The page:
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After the Hysterectomy

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I had a hysterectomy and since then have lost sensitivity, arousal and orgasms, and I do use Astroglide as a lubricant. Do you have any suggestions on how to get those feelings back?

Lori

Dear Lori

It’s natural for the body to respond differently post-surgery, with about 20% of women who have undergone a hysterectomy experiencing a loss of sexual response. Those who had typically experienced more internal orgasms (i.e. uterine and/or cervical contractions) versus externally stimulated ones can find it especially hard to reclaim physical sensations. Any woman who has undergone the procedure can also find herself longing to have the same feelings about sex, in general, that she once had.

In eliciting more of a physical response during sexual activity, apply a hot water bottle to your vulva about 5-10 minutes before sex play. This will stimulate greater blood flow to the genital area for increased responsiveness. Explore other ways to once again become more physically sensitive to touch by consulting various health professionals about different forms of therapy that could at least partially restore your sexual response. Look into acupuncture, topical creams/vaginal moisturizers, a vacuum clitoral device, and/or medications, like testosterone or estrogen. Talk to your doctor about a non-systemic estrogen that can administered as an estrogen ring or as a small pill and inserted into the vagina for increased blood flow to the area.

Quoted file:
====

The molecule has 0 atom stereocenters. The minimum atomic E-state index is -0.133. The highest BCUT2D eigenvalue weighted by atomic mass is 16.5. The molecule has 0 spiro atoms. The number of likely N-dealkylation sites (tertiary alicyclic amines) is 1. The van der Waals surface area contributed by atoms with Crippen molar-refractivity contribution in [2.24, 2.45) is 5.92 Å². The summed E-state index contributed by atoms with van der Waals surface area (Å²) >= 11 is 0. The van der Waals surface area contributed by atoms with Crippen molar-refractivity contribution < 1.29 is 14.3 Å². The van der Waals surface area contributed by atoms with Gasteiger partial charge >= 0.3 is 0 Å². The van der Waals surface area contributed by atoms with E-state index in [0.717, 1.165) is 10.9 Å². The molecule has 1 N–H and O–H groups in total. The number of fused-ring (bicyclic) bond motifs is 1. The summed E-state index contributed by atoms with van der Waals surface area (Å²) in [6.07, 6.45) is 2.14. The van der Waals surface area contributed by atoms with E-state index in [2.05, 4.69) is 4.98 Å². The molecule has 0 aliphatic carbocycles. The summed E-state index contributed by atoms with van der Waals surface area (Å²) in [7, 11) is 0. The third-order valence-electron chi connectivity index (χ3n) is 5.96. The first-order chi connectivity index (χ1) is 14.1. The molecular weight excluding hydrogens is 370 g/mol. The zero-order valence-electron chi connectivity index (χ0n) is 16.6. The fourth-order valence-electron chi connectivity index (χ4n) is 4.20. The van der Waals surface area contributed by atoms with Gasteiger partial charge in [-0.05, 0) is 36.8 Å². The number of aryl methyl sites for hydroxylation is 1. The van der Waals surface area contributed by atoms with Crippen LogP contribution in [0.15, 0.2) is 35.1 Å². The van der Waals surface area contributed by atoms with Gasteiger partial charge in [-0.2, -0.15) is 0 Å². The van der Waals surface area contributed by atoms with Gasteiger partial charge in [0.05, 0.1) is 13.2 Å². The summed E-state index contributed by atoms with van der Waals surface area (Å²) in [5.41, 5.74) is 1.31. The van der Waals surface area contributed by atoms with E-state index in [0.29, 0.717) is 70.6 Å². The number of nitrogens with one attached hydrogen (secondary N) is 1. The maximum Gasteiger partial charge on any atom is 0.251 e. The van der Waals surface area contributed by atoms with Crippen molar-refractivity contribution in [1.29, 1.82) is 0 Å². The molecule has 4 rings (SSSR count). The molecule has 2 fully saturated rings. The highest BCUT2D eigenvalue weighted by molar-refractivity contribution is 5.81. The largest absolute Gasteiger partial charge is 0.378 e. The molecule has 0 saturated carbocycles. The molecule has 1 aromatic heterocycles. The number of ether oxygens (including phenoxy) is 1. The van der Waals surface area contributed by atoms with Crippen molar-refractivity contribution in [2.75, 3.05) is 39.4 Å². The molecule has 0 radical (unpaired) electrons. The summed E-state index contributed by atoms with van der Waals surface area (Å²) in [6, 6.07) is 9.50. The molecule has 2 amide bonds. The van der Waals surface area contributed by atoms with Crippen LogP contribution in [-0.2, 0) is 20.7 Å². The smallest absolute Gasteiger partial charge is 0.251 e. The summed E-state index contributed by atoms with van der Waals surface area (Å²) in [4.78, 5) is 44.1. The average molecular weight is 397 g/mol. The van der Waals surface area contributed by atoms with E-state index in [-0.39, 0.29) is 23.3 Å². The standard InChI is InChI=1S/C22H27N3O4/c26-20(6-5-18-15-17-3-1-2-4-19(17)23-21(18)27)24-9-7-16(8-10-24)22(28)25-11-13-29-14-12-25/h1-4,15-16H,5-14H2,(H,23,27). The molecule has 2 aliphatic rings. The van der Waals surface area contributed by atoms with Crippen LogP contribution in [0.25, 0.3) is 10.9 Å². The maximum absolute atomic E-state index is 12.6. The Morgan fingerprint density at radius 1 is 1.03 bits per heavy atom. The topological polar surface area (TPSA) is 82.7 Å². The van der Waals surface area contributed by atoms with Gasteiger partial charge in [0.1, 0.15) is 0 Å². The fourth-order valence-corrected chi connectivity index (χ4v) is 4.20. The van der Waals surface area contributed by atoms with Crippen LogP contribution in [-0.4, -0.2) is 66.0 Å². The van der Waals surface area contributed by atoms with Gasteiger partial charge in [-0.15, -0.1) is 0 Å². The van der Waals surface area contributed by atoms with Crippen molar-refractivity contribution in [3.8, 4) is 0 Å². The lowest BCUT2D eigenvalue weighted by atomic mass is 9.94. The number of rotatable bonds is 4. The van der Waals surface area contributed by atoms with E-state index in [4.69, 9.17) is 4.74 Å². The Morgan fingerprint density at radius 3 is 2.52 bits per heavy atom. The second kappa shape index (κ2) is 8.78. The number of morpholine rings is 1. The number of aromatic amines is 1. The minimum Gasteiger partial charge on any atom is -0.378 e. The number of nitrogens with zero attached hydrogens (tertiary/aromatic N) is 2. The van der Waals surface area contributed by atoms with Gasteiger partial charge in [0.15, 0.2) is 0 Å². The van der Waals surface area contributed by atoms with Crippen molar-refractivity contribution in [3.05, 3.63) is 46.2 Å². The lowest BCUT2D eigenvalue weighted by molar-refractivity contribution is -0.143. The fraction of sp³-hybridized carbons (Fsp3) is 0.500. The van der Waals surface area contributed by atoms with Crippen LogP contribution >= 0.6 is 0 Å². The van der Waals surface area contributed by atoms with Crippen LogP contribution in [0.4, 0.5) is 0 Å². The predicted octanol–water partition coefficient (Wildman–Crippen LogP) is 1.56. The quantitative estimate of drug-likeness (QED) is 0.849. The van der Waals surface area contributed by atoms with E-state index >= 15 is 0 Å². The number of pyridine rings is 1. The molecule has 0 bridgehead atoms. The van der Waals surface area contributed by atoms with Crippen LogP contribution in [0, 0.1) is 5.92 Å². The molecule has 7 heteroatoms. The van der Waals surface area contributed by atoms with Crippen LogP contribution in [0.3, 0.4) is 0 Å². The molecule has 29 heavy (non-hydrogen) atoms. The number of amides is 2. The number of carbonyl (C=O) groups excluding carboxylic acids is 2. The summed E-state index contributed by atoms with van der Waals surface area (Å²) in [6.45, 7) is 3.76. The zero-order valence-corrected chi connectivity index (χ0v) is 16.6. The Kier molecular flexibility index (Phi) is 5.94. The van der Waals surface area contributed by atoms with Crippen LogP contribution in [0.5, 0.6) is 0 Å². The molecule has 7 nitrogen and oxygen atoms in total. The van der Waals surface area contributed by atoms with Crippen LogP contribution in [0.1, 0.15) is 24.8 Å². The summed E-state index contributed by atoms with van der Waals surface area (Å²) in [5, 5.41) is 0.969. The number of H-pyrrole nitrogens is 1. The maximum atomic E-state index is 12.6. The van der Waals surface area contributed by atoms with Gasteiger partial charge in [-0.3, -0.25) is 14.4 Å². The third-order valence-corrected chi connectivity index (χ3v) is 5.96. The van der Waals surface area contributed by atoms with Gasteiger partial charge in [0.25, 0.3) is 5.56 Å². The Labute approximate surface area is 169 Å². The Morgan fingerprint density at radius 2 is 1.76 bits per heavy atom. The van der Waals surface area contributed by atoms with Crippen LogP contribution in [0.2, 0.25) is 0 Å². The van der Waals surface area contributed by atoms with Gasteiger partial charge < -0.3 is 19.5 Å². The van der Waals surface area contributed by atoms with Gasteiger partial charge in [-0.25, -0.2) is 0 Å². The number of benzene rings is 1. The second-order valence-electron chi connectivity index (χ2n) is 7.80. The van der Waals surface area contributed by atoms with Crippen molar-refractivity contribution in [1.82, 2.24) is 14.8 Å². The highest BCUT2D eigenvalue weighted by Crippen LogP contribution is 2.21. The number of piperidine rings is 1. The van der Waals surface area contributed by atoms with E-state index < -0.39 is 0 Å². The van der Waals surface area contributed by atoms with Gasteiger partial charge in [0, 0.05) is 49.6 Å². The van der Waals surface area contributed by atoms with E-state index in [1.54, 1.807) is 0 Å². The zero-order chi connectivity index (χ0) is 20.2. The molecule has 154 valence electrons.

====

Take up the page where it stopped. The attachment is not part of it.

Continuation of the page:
Continue using lubricant, as this can be helpful in further enhancing any of the strategies above. If you’ve found that your feelings about sexual intimacy have changed, and you want to get back to your old sexual self, seek out a support group or talk to a therapist about any emotional issues that could be further shutting down your sexual response. While going through a hysterectomy is an extremely difficult situation, more than anything, try to see this as an opportunity to further explore and redefine your sexuality, keeping in mind that your brain is your most important sex organ.

Good luck!
Dr. Yvonne

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